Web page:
Scope and Contents
According to a survey carried out by P.S. van Koningsveld (1970, pp. 37-38), the approximately 900 Warner codices in Middle Eastern or Islamic languages comprise 1164 texts in Arabic, 224 in Persian and 98 in Ottoman Turkish. The estimate of the latter category, however, appears to be too low. The majority of the Middle Eastern collection is devoted to non-religious subjects such as language and literature, history, philosophy and science.
The majority of Warner’s Hebrew manuscripts originate from the Karaites, a non-rabbinical Jewish sect which attracted a great deal of interest among contemporary Protestant scholars from Europe.
The collection also contains Warner’s scholarly notes in Latin, most of which remain unedited.
Highlights of the collection are the unique manuscript of Ibn Hazm’s Tawq al-hamamaطوق الحمامة, 'The Ring of the Dove', a treatise on love and friendship (Or. 927), first edited by D.K. Pétrof in 1914 and many times since, and the oldest extant illustrated Arabic manuscript on a scientific subject, the Kitab al-hasha’ish كتاب الحشائش , a translation of De Materia Medica by Dioscorides Pedanius. The manuscript is dated Ramadan 475 / February 1083 (Or. 289). An item of palaeographical interest is a manuscript dated 252 / 866 of Kitab Gharib al-hadith كتاب غريب الحديث by Abu ‘Ubayd al-Qasim b. Sallam al-Harawi, the oldest dated Arabic manuscript on paper in the Western world (Or. 298).
- Bulk 1450-1650
Language of Materials
Arabic, Persian, Ottoman Turkish, Hebrew, Latin, Greek, Armenian
Conditions Governing Use
Regulations that apply during the use of these materials can be found on the website of Leiden University Library.
Biographical / Historical
Levinus Warner, or Levinus Warnerus, was born c. 1618 in the principality of Lippe, Germany. After finishing his secondary education at the Paedagogium in Bremen he was admitted to the Athenaeum Illustre in 1636, where he received instruction from the headmaster Ludovicus Crocius, who took an interest in Oriental languages. On 19 May 1638 he matriculated at Leiden University as a student of Philosophy. At Leiden he studied Middle Eastern languages under Jacobus Golius (1596-1667) and Biblical Hebrew under Constantijn L’Empereur (1591-1648). He earned his living as a tutor to the nephews of Radslav Kinsky, an expatriate Bohemian nobleman. In 1642 Warner followed his pupils to Amsterdam, where he met the Hebrew scholar and printer Menasseh ben Israel. Between 1642 and 1644 he published four small treatises on Oriental subjects, apparently to attract the patronage of wealthy Dutch merchants and scholars.
After obtaining the necessary funds from, among others, L’Empereur and David de Wilhem, a councillor of Prince Frederick Henry of Orange, he departed from Amsterdam in December 1644, travelling overland via Gdánsk and Lviv in the Polish-Lithuanian Commomwealth. He finally arrived in Istanbul in the autumn of 1645. The first years he worked as a secretary for Nicolaas Ghisbrechti or Ghysbrechtsz, a jeweller originally from the Southern Netherlands who had been involved in the Capitulations accorded to the Dutch Republic in 1612. When Ghisbrechti became resident for the Dutch Republic in 1647 Warner continued working for him. After Ghisbrechti’s death in 1654 Warner took over from him as resident, receiving his first appointment from the States General in 1655. He would remain in this position until his death in 1665, living 'entirely after the Turkish fashion'. Warner’s correspondence with his patron David de Wilhem and the States General in The Hague has been published by Willem Nicolaas du Rieu (1883).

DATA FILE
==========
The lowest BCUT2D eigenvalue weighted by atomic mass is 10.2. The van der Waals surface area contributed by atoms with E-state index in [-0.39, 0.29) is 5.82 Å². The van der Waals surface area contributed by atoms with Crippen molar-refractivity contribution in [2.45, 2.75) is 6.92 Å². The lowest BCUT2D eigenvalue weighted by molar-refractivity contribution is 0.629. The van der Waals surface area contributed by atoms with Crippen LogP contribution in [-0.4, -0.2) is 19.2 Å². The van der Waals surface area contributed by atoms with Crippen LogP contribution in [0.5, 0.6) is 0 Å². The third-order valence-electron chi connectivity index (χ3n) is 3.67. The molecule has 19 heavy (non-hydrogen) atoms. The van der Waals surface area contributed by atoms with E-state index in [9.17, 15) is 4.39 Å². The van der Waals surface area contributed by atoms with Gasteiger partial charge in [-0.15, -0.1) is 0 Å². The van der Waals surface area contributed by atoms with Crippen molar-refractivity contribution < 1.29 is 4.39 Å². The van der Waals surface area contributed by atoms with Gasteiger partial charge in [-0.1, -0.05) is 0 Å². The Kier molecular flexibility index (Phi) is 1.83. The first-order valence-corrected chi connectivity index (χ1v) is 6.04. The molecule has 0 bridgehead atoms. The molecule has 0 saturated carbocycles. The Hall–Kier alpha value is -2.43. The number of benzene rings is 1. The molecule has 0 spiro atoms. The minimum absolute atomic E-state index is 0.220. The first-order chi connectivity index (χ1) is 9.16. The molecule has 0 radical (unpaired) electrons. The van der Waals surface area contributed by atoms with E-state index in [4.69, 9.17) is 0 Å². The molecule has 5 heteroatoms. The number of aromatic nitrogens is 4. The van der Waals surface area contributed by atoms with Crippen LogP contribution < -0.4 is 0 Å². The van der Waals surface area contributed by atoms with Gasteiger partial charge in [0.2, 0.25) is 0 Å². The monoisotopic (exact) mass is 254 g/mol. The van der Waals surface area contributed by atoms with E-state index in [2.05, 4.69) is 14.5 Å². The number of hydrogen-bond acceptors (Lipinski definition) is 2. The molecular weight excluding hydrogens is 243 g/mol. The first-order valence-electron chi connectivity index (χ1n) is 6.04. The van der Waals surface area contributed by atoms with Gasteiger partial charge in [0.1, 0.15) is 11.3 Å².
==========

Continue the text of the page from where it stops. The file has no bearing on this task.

40 metres (c. 1,000 items)
De oosterse collectie van Levinus Warner (c. 1618-1665), oriëntalist en resident van de Nederlandse Republiek bij het Osmaanse hof tussen 1655 en 1665. Bij legaat verkregen in 1665.
The Oriental collection of Levinus Warner (c. 1618-1665), Orientalist and resident of the Dutch Republic to the Ottoman Court from 1655 to 1665. Bequest of 1665.
Leiden University Library, Special Collections
Other Finding Aids
The Middle Eastern manuscripts in the Warner collection bear the classmarks Cod. Or. 269 – 1182. With minor exceptions, the Hebrew manuscripts bear the classmarks Cod. Or. 4739 – 4802. Eight Greek manuscripts have been transferred to the Collection Bibliotheca Publica Graeca, where they are listed as BPG 46, 47, 60 C, 63 A, 64 A, 65 A, 73 G and 76. A description of the Middle Eastern manuscripts can be accessed online via http://www.islamicmanuscripts.info/inventories/leiden/index.html, where all the Oriental manuscripts of the Leiden University Libraries are catalogued in sets of 1,000 each in the form of non-printable pdf’s (Witkam 2007).
The 218 printed Hebrew books are listed in the 1674 catalogue of Leiden University Library under the heading
Excusi Legati Warneriani Spanheim 1674, pp. 259-289), but they cannot be identified as Warner books in the online catalogue.
During his twenty years of permanent residence in Istanbul, Warner formed a private collection of slightly over 900 manuscripts in Middle Eastern languages, 73 Hebrew manuscripts predominantly from the Karaite community, some Greek manuscripts and two manuscripts in Armenian. Interesting but not unique is his collection of 218 Hebrew printed books. Warner acquired his manuscripts and books through the lively antiquarian booktrade, receiving help from Arabs originally from Aleppo such as Muhammad al-‘Urdi al-Halabi (c. 1602-1660), whose faltering career probably forced him to offer his services to Warner, and the Aleppo-born Salih Efendi, known as Ibn Sallûm, a physician-in-ordinary to Sultan Mehmed IV who died in 1669. Another Aleppine, Niqula ibn Butrus al-Halabi or Nicolaus Petri, worked for him as an amanuensis. Warner’s Oriental correspondence has been edited by M.Th. Houtsma (1887).